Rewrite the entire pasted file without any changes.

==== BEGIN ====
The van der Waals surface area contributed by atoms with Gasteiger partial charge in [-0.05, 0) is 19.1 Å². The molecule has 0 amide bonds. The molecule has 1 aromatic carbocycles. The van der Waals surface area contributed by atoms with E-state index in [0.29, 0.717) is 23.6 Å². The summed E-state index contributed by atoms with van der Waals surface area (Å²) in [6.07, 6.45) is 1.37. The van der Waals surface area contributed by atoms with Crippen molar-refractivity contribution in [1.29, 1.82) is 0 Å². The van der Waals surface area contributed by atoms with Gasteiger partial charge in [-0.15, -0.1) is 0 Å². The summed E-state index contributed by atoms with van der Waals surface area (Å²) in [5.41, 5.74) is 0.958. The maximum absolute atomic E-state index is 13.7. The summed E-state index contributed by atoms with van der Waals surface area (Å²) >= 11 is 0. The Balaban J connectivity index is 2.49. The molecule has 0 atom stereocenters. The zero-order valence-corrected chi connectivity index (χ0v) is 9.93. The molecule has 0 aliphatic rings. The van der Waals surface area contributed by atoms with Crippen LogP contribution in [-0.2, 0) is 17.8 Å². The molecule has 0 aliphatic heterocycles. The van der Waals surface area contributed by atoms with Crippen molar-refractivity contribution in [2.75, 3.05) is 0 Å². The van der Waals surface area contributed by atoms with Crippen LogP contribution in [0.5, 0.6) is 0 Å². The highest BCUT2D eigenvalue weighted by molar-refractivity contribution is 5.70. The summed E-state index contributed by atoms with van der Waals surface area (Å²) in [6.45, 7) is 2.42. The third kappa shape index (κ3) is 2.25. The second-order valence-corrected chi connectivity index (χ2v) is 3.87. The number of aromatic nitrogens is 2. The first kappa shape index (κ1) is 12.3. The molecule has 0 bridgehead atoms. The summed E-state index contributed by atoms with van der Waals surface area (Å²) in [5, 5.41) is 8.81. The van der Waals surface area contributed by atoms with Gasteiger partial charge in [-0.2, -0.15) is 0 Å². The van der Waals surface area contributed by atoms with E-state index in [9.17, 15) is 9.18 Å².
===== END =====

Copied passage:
The van der Waals surface area contributed by atoms with Gasteiger partial charge in [-0.05, 0) is 19.1 Å². The molecule has 0 amide bonds. The molecule has 1 aromatic carbocycles. The van der Waals surface area contributed by atoms with E-state index in [0.29, 0.717) is 23.6 Å². The summed E-state index contributed by atoms with van der Waals surface area (Å²) in [6.07, 6.45) is 1.37. The van der Waals surface area contributed by atoms with Crippen molar-refractivity contribution in [1.29, 1.82) is 0 Å². The van der Waals surface area contributed by atoms with Gasteiger partial charge in [-0.15, -0.1) is 0 Å². The summed E-state index contributed by atoms with van der Waals surface area (Å²) in [5.41, 5.74) is 0.958. The maximum absolute atomic E-state index is 13.7. The summed E-state index contributed by atoms with van der Waals surface area (Å²) >= 11 is 0. The Balaban J connectivity index is 2.49. The molecule has 0 atom stereocenters. The zero-order valence-corrected chi connectivity index (χ0v) is 9.93. The molecule has 0 aliphatic rings. The van der Waals surface area contributed by atoms with Crippen LogP contribution in [-0.2, 0) is 17.8 Å². The molecule has 0 aliphatic heterocycles. The van der Waals surface area contributed by atoms with Crippen molar-refractivity contribution in [2.75, 3.05) is 0 Å². The van der Waals surface area contributed by atoms with Crippen LogP contribution in [0.5, 0.6) is 0 Å². The highest BCUT2D eigenvalue weighted by molar-refractivity contribution is 5.70. The summed E-state index contributed by atoms with van der Waals surface area (Å²) in [6.45, 7) is 2.42. The third kappa shape index (κ3) is 2.25. The second-order valence-corrected chi connectivity index (χ2v) is 3.87. The number of aromatic nitrogens is 2. The first kappa shape index (κ1) is 12.3. The molecule has 0 bridgehead atoms. The summed E-state index contributed by atoms with van der Waals surface area (Å²) in [5, 5.41) is 8.81. The van der Waals surface area contributed by atoms with Gasteiger partial charge in [-0.2, -0.15) is 0 Å². The van der Waals surface area contributed by atoms with E-state index in [9.17, 15) is 9.18 Å².